Health problems can be compounded by stress. Clients and patients can begin to experience improved health outcomes by learning to develop better coping mechanisms for stress management through relaxation. One of the ways practitioners can assist with relaxation training is biofeedback. Biofeedback is a complementary and alternative medical (CAM) treatment which has been scientifically demonstrated to improve health in a variety of ways. It works by providing the patient direct information about bodily functions like temperature, heart rate, breathing rate, muscle tension through the use of special equipment. Patients can use this information to learn to control their bodily functions. Overtime this can be accomplished in the absence of the use of specialized equipment. Different types of biofeedback modalities include the measurement and feedback of muscle tension (electromyography [EMG]), temperature or thermal biofeedback, skin-conductive and brain activity (electroencephalography [EEG]). Biofeedback practitioners are certified in clinical, academic or technician tracks biofeedback modalities by multiple regulatory boards. Certification involves course work and training in the assessment, theory and application of biofeedback equipment. Recent advances in technology have increased the accessibility of biofeedback by reducing the cost, portability and modality of the treatment devices (Clough & Casey, 2011). Biofeedback is often combined with other psychotherapeutic interventions for optimal benefit, like guided imagery or cognitive behavioral therapy (Freeman, 2009). Biofeedback has been scientifically proven effective in the treatment of anxiety, chronic pain, , post traumatic stress disorder, fibromyalgia, asthma, hypertension, attention-deficit disorder with hyperactivity, temporomandibular disorder, headaches, urinary incontinence in men, chronic obstructive pulmonary disease, repetitive strain injuries, irritable bowel syndrome, and substance abuse disorders (Yucha & Gilbert, 2004).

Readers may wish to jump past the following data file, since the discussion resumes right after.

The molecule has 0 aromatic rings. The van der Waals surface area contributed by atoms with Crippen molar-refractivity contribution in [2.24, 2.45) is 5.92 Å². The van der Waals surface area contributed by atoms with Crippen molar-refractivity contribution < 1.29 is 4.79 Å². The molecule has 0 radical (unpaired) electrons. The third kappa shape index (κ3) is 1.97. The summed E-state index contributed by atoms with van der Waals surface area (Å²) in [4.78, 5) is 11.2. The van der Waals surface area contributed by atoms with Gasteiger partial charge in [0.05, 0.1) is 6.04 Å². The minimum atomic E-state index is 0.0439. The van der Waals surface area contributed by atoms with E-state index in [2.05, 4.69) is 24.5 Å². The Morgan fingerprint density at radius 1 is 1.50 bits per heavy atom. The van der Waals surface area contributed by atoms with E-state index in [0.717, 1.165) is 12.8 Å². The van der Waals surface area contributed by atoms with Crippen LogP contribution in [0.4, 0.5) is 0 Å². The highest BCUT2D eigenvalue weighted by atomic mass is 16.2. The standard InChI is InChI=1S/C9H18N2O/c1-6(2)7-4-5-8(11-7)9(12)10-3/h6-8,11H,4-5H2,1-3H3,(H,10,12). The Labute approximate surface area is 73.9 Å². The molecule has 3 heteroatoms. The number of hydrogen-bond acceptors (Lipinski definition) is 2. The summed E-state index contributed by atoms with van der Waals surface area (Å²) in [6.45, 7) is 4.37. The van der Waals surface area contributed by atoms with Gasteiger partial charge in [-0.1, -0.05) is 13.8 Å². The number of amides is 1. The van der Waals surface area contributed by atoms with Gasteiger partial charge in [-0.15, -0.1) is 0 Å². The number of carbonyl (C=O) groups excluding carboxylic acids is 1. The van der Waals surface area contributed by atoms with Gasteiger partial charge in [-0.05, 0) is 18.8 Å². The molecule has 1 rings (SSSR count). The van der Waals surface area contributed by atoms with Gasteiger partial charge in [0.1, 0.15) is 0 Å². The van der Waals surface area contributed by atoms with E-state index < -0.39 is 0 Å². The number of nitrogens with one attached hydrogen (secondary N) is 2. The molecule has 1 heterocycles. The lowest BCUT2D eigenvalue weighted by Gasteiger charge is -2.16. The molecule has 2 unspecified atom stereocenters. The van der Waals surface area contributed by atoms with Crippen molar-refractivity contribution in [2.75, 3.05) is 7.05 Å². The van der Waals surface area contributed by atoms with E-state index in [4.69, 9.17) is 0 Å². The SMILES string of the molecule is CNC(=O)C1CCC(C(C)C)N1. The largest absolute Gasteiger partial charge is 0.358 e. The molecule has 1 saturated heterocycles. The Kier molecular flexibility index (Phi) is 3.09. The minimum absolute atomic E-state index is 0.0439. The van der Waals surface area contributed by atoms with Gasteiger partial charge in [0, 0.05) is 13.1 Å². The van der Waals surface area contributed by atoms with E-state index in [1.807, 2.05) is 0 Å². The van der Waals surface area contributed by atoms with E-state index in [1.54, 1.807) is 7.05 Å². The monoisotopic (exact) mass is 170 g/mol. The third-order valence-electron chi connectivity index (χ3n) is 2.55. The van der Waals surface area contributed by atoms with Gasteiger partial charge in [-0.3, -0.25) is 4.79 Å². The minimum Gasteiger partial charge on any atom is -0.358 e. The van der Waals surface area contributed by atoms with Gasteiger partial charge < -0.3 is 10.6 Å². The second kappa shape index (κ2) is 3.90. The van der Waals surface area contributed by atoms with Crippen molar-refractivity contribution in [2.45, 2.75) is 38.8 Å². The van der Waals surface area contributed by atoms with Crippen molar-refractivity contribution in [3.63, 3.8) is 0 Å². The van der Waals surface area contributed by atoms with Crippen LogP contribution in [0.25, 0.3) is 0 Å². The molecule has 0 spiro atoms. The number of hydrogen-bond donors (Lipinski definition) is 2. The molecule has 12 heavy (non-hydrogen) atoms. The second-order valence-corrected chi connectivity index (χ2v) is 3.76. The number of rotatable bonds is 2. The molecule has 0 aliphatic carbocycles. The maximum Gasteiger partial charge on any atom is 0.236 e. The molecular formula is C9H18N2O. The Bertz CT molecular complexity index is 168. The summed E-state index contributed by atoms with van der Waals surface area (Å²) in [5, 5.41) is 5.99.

Clough, B. A., & Casey, L. M. (2011). Technological adjuncts to enhance current psychotherapy practices: A review. Clinical Psychology Review, 31(3), 279-292. doi: 10.1016/j.cpr.2010.12.008
Freeman, L.W. (2009) Mosby's complementary & alternative medicine: A research-based approach (3rd ed.). Mosby Elsevier Press.
Yucha C., Gilbert, C. Evidence-based practice in biofeedback and neurotherapy, Wheat Ridge, Co, 2004, Association for Applied Psychophysiology and Biofeedback.